Volume exchange across the shelf break: the role of the internal tide and an integrated understanding
The shallow shelf seas support 16% of the global oceanic primary production despite only being 9% of the global ocean surface. There is an open question about how the nutrients to support this enhanced productivity are supplied to the shelf seas. Previous budgets have shown that a large portion of these nutrients are supplied from the open ocean. Here the role of lateral exchange of volume between the nutrient deplete shelf seas and the comparatively nutrient rich open ocean is explored for the European Shelf, both considering a specific physical process and an integrated view point.
Previous theoretical studies of internal waves have shown a Stokes’ Drift with a clear vertical structure, which can be split into two distinct components: the bolus transport, and the vertical displacement of an isopycnal through shear. Here the role of this internal wave driven Stokes' drift at the continental shelf break is assessed. Initially, we use an idealised model simulation to compare two formulations of the Stokes' drift: using particle tracking, and taking a layered approach. A three layered approach is then applied to a series of moorings located near the shelf edge. For many of these moorings we see a vertical structure consistent with both the theoretical and modelling calculations of the Stokes' drift however for some moorings the internal wave field, and thus the Stokes’ Drift, is more complex.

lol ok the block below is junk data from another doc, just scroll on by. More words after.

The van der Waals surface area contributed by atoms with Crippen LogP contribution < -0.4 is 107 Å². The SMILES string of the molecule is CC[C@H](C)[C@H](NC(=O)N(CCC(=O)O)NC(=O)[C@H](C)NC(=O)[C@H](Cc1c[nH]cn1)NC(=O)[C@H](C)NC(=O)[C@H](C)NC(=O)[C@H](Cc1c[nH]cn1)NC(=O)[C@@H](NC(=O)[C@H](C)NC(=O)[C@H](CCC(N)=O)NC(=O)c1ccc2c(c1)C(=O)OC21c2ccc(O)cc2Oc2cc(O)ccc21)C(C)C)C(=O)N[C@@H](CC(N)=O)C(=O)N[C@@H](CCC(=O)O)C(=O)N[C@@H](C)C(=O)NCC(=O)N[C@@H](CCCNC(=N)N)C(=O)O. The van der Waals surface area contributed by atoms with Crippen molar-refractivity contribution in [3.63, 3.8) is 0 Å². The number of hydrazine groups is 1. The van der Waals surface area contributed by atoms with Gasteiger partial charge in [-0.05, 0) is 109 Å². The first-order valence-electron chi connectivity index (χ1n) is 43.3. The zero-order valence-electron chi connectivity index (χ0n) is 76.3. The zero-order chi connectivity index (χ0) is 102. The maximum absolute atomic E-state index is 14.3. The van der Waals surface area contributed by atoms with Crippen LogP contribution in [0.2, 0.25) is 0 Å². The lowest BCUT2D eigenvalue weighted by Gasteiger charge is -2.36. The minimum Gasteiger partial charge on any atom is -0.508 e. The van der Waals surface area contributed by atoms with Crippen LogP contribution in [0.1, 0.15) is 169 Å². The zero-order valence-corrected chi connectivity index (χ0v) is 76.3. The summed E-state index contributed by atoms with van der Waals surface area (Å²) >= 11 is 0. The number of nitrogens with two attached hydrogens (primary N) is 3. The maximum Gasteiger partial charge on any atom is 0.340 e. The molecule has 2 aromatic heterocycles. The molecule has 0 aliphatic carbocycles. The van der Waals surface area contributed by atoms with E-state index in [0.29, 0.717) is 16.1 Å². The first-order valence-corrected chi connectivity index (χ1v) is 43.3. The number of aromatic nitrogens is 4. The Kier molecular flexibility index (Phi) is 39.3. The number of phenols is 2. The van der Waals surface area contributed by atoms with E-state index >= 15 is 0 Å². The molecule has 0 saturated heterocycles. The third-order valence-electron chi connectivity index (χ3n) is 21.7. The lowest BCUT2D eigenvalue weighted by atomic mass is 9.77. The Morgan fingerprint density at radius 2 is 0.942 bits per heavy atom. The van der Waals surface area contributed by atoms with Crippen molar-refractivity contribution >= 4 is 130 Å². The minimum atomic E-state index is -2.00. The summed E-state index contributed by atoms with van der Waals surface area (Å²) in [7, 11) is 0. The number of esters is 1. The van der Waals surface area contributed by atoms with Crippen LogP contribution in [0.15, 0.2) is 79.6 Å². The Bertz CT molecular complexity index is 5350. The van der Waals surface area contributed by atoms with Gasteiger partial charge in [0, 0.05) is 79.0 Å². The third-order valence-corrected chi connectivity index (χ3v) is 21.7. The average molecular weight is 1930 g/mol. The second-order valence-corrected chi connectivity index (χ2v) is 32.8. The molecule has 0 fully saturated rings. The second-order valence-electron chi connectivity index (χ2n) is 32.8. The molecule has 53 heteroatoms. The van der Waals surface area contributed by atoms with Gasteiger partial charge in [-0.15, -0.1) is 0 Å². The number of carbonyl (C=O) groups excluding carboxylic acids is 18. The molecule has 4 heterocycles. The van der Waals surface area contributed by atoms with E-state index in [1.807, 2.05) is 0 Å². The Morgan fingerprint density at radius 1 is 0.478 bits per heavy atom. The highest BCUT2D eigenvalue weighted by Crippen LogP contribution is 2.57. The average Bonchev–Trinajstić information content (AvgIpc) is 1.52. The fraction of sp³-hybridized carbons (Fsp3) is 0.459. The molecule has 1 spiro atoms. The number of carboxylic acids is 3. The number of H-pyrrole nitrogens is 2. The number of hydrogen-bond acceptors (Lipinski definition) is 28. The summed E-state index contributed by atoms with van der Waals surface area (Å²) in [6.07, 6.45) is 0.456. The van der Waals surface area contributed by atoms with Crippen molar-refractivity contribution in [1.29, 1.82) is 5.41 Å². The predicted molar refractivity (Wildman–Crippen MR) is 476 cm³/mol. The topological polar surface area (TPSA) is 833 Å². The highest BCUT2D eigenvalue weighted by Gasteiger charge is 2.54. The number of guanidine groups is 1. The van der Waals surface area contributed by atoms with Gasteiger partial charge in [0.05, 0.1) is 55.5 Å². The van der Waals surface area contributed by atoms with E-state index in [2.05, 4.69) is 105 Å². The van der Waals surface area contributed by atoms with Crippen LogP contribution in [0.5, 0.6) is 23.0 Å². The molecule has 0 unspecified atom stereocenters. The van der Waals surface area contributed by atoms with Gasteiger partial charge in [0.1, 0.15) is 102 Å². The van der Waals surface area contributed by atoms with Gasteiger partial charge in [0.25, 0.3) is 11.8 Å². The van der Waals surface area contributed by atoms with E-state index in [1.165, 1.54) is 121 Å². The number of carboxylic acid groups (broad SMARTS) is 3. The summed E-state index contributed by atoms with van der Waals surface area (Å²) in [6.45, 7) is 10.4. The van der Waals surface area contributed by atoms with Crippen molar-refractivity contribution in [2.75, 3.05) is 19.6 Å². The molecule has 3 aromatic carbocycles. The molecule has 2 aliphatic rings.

The Walin Framework is used to evaluate the transformation of volume across density surfaces from the combination of surface forcing and mixing. The surface forcing on the European Shelf over an annual cycle results in a strengthening of contrast, i.e. a gain of high and low density water and a loss of middle densities. Observations of mixing are insufficient to counter this surface forcing. As a result a transport across the shelf edge is invoked to balance the air-sea forcing and maintain steady-state over inter-annual time scales. This reveals three distinct regimes: an off-shelf transport in the lightest classes of 0.5 Sv, an on-shelf transport in the middle density classes of 1.5 Sv, and an off shelf transport in the densest classes of 1 Sv. Mapping these density classes along the shelf edge reveals that for much of the shelf there is a down-welling circulation of 1 Sv and an across shelf transport of 0.5 Sv, on shelf across much of the boundary and off shelf at the Norwegian Trench.